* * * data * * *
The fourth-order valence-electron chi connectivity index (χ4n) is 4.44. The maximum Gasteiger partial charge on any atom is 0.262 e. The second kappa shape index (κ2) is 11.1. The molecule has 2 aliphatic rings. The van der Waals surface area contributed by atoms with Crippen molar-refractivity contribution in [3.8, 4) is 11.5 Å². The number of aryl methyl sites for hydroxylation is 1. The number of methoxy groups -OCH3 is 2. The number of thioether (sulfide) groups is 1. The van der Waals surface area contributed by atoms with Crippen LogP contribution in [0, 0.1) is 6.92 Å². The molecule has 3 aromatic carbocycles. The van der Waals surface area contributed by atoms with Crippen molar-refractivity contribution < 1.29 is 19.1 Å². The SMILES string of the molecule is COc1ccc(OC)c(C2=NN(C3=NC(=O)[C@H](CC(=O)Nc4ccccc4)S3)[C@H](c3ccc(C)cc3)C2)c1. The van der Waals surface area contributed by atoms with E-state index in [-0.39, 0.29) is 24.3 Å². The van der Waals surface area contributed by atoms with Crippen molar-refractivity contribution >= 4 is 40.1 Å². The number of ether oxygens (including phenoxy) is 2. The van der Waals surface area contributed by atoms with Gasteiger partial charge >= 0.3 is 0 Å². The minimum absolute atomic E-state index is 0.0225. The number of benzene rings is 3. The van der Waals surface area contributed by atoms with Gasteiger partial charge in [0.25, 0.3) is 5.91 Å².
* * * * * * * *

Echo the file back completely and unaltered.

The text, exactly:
The fourth-order valence-electron chi connectivity index (χ4n) is 4.44. The maximum Gasteiger partial charge on any atom is 0.262 e. The second kappa shape index (κ2) is 11.1. The molecule has 2 aliphatic rings. The van der Waals surface area contributed by atoms with Crippen molar-refractivity contribution in [3.8, 4) is 11.5 Å². The number of aryl methyl sites for hydroxylation is 1. The number of methoxy groups -OCH3 is 2. The number of thioether (sulfide) groups is 1. The van der Waals surface area contributed by atoms with Crippen LogP contribution in [0, 0.1) is 6.92 Å². The molecule has 3 aromatic carbocycles. The van der Waals surface area contributed by atoms with Crippen molar-refractivity contribution < 1.29 is 19.1 Å². The SMILES string of the molecule is COc1ccc(OC)c(C2=NN(C3=NC(=O)[C@H](CC(=O)Nc4ccccc4)S3)[C@H](c3ccc(C)cc3)C2)c1. The van der Waals surface area contributed by atoms with E-state index in [-0.39, 0.29) is 24.3 Å². The van der Waals surface area contributed by atoms with Crippen molar-refractivity contribution >= 4 is 40.1 Å². The number of ether oxygens (including phenoxy) is 2. The van der Waals surface area contributed by atoms with Gasteiger partial charge >= 0.3 is 0 Å². The minimum absolute atomic E-state index is 0.0225. The number of benzene rings is 3. The van der Waals surface area contributed by atoms with Gasteiger partial charge in [0.25, 0.3) is 5.91 Å².